You know how you hear things happening in different countries and you swear they will never happen in Lagos?
For example, in Trump’s America and other western countries we hear of people, men and women alike complaining about mothers’ breast feeding their babies in public.
I dismissed it as First world problems; I mean you have food to eat, security, electricity, water, and sensible government (minus America sha) and other things needed for a stable life that is absent in most 3rd world countries so the next thing to worry about is women who are feeding their babies in public?
I had a rude awakening this week. In a danfo early in the week, a woman with a small baby sat beside me and on the other side of her, there was a young man. As usual with Lagos we soon got stuck in traffic, everywhere was still and no single grass was shaking. The weather was so hot in addition to the fumes from cars and trucks. As an adult I can only sigh and endure? But what do you expect a tiny baby to do in that situation apart from cry? So our (yes, the baby became our bus baby) began to cry as loud as his lungs would let him.
His mum, a young mother whom we later found out is a first time mother, removed his coveralls and woolen cap, the baby was sweating so much someone bought cold water to pour on him but we decided against it. Then another man brought out a plastic hand fan from his back and the mother began to fan the baby but he was still cranky and crying before someone else suggested she breast feed him. She first looked startled, breast feed in a bus? But with more encouragement from other women and men in the bus she started breast feeding her baby and our young prince was finally quiet, happily enjoying his meal while I blew cold air him with the plastic fan. We were still stuck in traffic, but at least our baby was no longer crying. Next thing I heard, the young man sitting on the other side of the woman began to murmur something about breast feeding in public.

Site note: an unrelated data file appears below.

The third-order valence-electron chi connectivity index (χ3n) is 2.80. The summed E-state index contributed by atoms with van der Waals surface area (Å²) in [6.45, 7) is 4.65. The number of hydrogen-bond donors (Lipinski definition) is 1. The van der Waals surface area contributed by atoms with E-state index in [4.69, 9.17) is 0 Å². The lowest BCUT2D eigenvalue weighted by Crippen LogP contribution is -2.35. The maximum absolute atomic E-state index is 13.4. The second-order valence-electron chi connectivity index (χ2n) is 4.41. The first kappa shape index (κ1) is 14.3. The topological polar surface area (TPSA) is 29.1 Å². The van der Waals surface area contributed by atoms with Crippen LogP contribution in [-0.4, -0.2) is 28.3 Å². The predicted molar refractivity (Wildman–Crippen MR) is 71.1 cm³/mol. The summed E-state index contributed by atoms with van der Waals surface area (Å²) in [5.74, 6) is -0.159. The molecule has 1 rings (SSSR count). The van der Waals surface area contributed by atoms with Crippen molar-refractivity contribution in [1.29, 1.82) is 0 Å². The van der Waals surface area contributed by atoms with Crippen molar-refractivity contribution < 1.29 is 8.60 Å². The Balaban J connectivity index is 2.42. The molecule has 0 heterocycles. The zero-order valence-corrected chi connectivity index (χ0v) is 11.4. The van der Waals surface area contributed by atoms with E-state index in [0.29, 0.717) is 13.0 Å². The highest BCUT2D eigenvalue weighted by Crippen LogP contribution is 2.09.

Now, I am not one to talk in situations like this but I couldn’t ignore or unhear him.
‘What are you saying?’ I asked him, he should have ignored me or continued frowning his ugly face but he had to reply in a loud voice, for everyone in the bus to hear, saying she should not be breast feeding her baby in public. I then asked him what she should have done since the baby was obviously hungry and we were stuck in traffic. He said she should have gotten off the bus, go to a private spot and breast feed her baby there.
I didn’t know when I told him he was mad and I was in the bus just to tell him that. The man continued shouting that the woman’s breast that her own baby was sucking should not be in public, because he counted on his stubby fingers.
1) It is another man’s property,
2) It made him uncomfortable looking at the breast.
WHY ARE YOU LOOKING AT HER BREASTS? AND DID THE ‘OWNER’ OF THE BREAST COMPLAIN TO YOU?
Before I could respond the rest of the passengers turned on him. He received insults in English, Yoruba, and Igbo. He was cowed, so he kept quiet.
Our young prince was still enjoying his meal unperturbed, the mother didn’t say anything either. The traffic cleared off. I thought we could now have a quiet trip, but I was so wrong. At the next bus stop the driver, an elderly man, stopped the bus. Because he didn’t have a conductor, he came down, walked around the bus and opened the door.
“Where that man wey say make woman no feed im pikin?”
I pointed at the guy, “oya come down here, no vex” he told the breast complainer.
The young man couldn’t say any word, he got down from the bus. No one in the bus even spoke up to defend him. The driver went back to his seat still cursing him under his breath, “onye ara, make pikin no chop because you dey uncomfortable.”
I laughed till I got home. Just another day in Ambode’s Lagos.